The officials told the ministers that Israel had “exhausted” all of its possible military achievements in the conflict with Palestinian terror groups in Gaza, according to the Ynet news site.
“Hamas is deterred and suffered serious blows,” an official was quoted as telling the ministers.
In a statement released after the meeting, Gantz cheered the Israel Defense Forces, praising the “unprecedented military achievements in terms of forcefulness, precision and strategic importance in the fight against terror groups in the Gaza Strip” during the battle, dubbed Operation Guardian of the Walls.
Gantz said the army remained on high alert for additional attacks from Gaza and, echoing the PMO statement, said “the reality on the ground will determine the continuation of the operation.”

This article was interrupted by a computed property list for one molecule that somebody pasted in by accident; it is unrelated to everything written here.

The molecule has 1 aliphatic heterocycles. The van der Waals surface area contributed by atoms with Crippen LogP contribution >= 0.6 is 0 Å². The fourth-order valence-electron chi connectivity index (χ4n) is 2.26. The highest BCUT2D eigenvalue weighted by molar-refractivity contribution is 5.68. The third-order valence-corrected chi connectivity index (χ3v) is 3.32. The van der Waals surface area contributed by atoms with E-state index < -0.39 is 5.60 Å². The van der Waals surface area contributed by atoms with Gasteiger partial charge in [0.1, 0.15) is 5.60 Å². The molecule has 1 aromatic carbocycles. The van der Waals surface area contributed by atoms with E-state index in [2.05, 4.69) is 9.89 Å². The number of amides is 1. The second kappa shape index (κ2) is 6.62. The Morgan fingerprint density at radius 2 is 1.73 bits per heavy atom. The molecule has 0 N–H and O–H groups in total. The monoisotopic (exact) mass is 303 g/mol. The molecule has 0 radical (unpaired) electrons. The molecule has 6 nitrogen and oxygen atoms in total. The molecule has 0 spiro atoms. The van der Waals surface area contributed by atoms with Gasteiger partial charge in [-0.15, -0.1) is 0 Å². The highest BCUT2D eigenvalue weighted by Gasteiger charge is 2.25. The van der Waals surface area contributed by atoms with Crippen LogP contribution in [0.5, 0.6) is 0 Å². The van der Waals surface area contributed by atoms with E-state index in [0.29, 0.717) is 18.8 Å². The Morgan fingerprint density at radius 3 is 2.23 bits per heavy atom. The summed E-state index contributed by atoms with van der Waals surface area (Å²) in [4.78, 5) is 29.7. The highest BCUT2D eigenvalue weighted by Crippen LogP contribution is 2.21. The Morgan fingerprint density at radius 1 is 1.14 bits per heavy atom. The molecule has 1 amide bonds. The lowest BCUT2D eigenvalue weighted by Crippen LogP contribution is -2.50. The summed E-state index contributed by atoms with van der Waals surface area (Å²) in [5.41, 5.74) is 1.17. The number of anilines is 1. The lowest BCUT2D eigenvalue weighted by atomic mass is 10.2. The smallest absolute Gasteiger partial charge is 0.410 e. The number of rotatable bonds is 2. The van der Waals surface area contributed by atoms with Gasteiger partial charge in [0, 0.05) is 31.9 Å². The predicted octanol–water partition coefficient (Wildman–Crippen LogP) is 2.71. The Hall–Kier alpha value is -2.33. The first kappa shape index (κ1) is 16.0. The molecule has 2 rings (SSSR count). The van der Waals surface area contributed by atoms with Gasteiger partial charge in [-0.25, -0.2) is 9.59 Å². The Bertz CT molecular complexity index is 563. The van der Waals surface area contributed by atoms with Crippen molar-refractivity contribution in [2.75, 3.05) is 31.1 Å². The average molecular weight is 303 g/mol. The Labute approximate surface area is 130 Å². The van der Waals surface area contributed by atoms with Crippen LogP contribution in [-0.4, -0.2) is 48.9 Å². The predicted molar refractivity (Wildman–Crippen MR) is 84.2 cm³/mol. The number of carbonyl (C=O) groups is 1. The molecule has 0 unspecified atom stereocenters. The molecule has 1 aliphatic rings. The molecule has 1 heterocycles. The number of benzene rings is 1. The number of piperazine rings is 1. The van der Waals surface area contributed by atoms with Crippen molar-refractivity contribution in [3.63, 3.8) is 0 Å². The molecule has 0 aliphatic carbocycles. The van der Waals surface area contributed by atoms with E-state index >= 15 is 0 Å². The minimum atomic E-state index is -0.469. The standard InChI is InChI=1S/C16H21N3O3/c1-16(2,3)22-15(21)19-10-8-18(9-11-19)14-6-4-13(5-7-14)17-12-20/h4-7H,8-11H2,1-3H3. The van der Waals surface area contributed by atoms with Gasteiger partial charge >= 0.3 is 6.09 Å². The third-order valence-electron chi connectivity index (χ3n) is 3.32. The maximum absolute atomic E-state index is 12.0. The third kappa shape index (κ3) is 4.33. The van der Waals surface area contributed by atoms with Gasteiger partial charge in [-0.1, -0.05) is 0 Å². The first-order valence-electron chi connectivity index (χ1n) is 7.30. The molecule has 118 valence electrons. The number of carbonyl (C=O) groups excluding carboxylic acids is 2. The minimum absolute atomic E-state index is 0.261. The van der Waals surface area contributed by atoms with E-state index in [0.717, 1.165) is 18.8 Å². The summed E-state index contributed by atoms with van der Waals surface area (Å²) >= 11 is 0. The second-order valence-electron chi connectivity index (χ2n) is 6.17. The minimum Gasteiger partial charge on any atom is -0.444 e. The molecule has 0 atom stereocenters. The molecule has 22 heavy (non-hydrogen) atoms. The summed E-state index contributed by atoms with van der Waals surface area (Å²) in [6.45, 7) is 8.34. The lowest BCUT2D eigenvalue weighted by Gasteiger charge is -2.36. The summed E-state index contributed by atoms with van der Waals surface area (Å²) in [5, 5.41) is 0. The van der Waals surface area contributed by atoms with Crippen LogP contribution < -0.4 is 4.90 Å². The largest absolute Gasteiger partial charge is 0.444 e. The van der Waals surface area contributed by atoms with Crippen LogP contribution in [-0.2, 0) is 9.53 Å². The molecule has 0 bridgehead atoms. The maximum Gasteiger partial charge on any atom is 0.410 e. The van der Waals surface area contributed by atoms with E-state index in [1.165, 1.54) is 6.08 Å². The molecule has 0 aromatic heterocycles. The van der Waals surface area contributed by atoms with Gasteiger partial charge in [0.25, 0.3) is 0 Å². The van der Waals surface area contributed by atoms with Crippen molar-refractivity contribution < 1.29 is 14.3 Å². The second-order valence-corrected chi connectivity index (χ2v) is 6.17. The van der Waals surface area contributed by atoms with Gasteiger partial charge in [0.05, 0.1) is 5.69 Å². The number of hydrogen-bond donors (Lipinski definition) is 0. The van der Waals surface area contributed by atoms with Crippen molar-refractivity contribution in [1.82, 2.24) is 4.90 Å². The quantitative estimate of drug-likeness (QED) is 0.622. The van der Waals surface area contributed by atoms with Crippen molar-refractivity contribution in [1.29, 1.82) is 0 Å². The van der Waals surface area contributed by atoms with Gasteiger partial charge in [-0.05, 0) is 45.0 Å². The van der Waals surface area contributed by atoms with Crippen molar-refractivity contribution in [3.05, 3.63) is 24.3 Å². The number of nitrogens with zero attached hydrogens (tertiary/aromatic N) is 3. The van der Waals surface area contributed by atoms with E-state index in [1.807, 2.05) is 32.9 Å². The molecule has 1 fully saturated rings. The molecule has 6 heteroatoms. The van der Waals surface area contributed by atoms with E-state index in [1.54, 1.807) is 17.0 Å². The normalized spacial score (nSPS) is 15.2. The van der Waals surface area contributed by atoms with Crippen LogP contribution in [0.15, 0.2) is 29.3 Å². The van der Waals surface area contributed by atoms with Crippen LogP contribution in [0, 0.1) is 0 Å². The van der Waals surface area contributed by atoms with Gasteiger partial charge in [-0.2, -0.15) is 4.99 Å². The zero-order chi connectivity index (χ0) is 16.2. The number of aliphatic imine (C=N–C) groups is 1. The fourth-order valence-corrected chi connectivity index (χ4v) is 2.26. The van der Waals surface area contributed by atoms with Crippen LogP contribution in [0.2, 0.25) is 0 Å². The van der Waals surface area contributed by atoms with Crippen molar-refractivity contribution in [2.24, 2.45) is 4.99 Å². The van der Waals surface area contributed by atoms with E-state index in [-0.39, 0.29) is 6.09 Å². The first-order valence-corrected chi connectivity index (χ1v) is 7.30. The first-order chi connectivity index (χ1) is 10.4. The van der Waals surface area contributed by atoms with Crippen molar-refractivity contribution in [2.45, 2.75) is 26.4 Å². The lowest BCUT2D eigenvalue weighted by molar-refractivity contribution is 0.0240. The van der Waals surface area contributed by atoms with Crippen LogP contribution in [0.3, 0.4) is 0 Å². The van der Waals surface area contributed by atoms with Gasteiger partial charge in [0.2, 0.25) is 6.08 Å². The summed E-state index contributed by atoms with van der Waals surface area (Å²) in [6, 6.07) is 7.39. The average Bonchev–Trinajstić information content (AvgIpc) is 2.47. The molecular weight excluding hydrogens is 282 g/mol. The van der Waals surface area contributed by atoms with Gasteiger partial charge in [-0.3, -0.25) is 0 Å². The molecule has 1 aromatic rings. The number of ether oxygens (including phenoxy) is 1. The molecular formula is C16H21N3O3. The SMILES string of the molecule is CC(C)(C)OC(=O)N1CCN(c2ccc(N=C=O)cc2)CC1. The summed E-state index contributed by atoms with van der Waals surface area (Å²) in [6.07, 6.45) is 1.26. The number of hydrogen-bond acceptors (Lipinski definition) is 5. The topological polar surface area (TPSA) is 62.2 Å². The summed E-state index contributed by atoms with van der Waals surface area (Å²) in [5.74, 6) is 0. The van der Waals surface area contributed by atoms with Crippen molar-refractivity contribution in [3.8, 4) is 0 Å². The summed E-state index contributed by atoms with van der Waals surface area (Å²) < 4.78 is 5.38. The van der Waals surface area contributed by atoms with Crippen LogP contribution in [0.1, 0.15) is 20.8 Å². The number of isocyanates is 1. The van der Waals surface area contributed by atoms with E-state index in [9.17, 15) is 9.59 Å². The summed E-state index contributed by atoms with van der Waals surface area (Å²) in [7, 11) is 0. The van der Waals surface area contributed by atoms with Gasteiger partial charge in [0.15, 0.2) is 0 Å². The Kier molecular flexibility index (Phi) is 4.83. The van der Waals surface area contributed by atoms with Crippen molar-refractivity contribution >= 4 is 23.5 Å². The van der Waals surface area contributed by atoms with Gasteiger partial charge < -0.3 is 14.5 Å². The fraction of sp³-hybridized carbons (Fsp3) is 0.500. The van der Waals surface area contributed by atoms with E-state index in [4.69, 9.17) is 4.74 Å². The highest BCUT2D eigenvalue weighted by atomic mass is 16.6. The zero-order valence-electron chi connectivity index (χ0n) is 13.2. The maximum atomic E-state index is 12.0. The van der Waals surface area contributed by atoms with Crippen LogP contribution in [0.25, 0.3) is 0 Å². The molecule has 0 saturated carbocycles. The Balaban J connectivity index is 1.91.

Shortly after the meeting, rocket alert sirens went off in Israeli communities near the Gaza Strip, signaling that Hamas was planning on continuing to fire rockets at Israeli cities until the 2 a.m. deadline.
The alarms were heard in the communities of Netiv Ha’asara, Erez and Yad Mordechai. There were no immediate reports of injuries.
The ministerial panel convened shortly after 7 p.m. against the backdrop of dozens of rockets fired from Gaza Thursday and continued strikes by the IDF in the coastal enclave.
Hamas and other Gaza terror groups launched nearly 3,700 rockets at Israel since May 10, at times forcing people living near Gaza into bomb shelters around the clock. Israel, in response, carried out an extensive bombing campaign in the Gaza Strip.